بسم الله الرحمن الرحيم
Welcome to News Right Now - The Conquest of Rome and the Legacy to the Islamic Ummah
In the famous hadith, that Muslims have read for centuries. Amr ibn al As narrated:
“When we are around the Messenger of Allah ﷺ writing, the Messenger of Allah was asked, which of the two cities will be opened first, Constantinople or Rome?” The Messenger of Allah ﷺ said:
«مَدِينَةُ هِرَقْلَ تُفْتَحُ أَوَّلاً، يَعْنِي قُسْطَنْطِينِيَّةَ» “The city of Heraclius will be opened first, meaning Constantinople.” Narrated by Ahmad
After this prophecy, the Prophet (s) said:
“You will open Constantinople, its Amir is the best Amir, and the best army is that army.” narrated by Ahmad and others."
Despite numerous attempts over hundreds of years to open Constantinople to Islam, dating back to the sahabi Abu Ayyub al-Ansari, Sultan Muhammad al-Fatih liberated Constantinople on the 20th of this month, Jumad al-Awal in the 857th Hijri year.
Upon its conquest, al-Fatih entered the city, made sujood to Allah, then headed to the church and granted protection to the Byzantines and their monks. Shortly thereafter, al-Fatih decided to name the city “Islambol” or “The City of Islam” and move the capital of his state from Edirne to Islambol. As if this military feat, that had been unsuccessfully attempted multiple times over hundreds of years wasn’t impressive enough - the most stunning fact is that Muhammad al-Fatih was 21 years old at the time of this conquest.
The campaign is not only memorable because of the fulfillment of the Prophet’s (s) prophecy, but also because of the unique challenges al-Fatih faced to open the city. All in all, taking the city took two months and was one of the most ambitious projects in the history of Islam. Learning from the failures of past campaigns, al-Fatih built a fortress to shelter his troops from the cold. Doing this symbolized to both his troops and his enemies, that he was committed to his objective. He also ordered food to be grown and harvested, underscoring to all parties that this would be a long-term endeavor.
With his troops secure, he had to deal with the rings of impenetrable walls that surrounded the city.
Al-Fatih and his troops could not simply storm the city. Even their catapults were not sophisticated or powerful enough to break through the city’s defenses so al-Fatih hired engineers to create a canon powerful enough to blow holes in the massive walls. So as not to alert his enemies, he had the cannons constructed in the city of Edirne so he could test his massive cannons and their massive, 1.5 ton cannonballs.
The final obstacle he faced was that the Byzantines had lined the Golden Horn river with chains which would cause severe damage to any ships that tried to enter it. So al-Fatih’s forces were blocked not only by massive walls, but they couldn’t enter the city from the river without destroying their ships. To solve this problem, Muhammad al-Fatih performed one of the most brilliant maneuvers in military history - he ordered his 70 ships to be removed from the water and drug across 5 kilometers of land on greased tree trunks in one night - so that they could be reinserted into the water past the chains by dawn. The bold move not only stunned the Byzantines, planting the seeds for their eventual defeat, it was noted in history as one of the most ingenious moves in military history.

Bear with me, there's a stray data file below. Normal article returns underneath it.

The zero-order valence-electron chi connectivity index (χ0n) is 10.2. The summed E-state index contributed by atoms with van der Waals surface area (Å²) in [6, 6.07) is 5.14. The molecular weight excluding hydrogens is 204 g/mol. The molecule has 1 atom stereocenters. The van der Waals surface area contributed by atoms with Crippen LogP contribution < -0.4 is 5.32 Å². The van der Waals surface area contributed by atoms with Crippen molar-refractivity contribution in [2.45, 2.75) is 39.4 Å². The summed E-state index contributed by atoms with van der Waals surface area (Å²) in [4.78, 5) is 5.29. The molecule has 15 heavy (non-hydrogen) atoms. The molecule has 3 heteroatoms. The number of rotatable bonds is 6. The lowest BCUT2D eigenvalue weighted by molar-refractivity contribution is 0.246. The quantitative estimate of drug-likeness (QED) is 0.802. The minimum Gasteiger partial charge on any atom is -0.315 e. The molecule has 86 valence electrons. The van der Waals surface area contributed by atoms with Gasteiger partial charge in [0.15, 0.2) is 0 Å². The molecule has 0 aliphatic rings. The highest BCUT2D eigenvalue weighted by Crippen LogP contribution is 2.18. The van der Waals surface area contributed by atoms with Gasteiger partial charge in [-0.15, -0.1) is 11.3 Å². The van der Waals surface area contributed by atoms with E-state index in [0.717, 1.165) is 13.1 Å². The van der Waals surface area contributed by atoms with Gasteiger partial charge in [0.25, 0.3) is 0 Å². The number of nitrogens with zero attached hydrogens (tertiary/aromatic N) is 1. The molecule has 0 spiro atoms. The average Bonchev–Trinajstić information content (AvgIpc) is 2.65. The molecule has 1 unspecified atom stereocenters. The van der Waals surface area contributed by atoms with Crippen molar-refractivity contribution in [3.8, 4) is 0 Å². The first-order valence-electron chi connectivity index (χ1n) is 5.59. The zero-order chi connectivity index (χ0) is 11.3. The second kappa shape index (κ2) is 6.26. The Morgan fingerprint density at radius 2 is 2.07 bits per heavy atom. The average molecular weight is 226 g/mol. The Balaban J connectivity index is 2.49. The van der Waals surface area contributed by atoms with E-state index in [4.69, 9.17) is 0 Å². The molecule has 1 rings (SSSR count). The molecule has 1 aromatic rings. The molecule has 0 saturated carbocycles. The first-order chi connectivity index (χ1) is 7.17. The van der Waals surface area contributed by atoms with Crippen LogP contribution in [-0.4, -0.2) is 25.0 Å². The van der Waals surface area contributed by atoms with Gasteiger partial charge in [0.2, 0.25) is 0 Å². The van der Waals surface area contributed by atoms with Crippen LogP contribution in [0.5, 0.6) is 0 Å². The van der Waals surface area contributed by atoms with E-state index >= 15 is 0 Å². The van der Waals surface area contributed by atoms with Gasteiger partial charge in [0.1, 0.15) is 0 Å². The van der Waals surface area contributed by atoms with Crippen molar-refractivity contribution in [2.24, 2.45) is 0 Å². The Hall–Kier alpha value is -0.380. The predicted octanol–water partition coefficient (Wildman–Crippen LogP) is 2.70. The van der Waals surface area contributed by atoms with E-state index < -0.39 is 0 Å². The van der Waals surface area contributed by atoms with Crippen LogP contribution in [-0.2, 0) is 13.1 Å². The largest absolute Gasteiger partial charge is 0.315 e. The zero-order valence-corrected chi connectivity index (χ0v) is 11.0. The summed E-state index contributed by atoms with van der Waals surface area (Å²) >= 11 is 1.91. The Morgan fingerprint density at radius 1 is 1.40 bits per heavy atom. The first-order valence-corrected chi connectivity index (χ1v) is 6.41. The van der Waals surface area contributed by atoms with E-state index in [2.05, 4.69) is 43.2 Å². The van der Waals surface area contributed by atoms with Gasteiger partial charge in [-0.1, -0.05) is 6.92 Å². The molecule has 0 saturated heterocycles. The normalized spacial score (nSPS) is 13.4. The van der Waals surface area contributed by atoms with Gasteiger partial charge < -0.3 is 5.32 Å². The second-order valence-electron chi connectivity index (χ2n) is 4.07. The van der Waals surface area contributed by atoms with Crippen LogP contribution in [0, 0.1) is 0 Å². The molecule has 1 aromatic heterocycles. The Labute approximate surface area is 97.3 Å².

The conquest of Constantinople was significant because it connected the Mediterranean with the Black Sea, and Asia with Europe.
It was considered the best global trade center in the medieval ages. About it, Napoleon said: “If the world was one kingdom, there would be no better city befitting to be its capital than Constantinople.”
Because of its strategic location and the hadith of Rasul Allah (sal Allahu alaihi wa sallam), Muslims tried to conquer the city for over 800 years, through 10 attempts. The first was by Othman Bin Affan (radi Allahu anhu), the second and third by Moawiya Bin Abi Sufiyan, the fourth by Sulaiman Bin Abdul-Malik and the fifth by Harun Al-Rashid. There were several other attempts, until Muhammad Al-Fateh conquered it - claiming the honor and blessings of being the best commander of the Muslims and leading the best army from this Ummah.
When asked about his capabilities and how he managed the conquest, he replied: “I have two traits: 1) a heart as hard as a rock that does not rest until I achieve what I want. 2) an eye that cries out of fear of Allah (subhana wa ta’ala). So how could I not achieve victory?”
With Constantinople liberated, the second part of the Prophetic prophecy is still unfulfilled - the conquest of Rome.
This is the time to not only celebrate the opening of Constantinople in the past, but to yearn for the opening of Rome in the future. The honor, glory, and reward awaiting the Muslims who not only liberate Rome, but liberate Palestine from the clutches of the occupying Zionists and Kashmir from the occupying Hindu state, is unique to our present day and time. At no point in Islamic history has our Ummah been at such depths of crisis and disaster; subjugated by our enemies and governed by tyrants that don’t represent us or our deen.
Victory and a vast reward awaits those who can see beyond the current reality and make the bold moves necessary to re-establish the Khilafah on the method of Prophethood, unify the Muslims, and carry Islam to the world.
Jazāk Allāhu Khayran for joining us!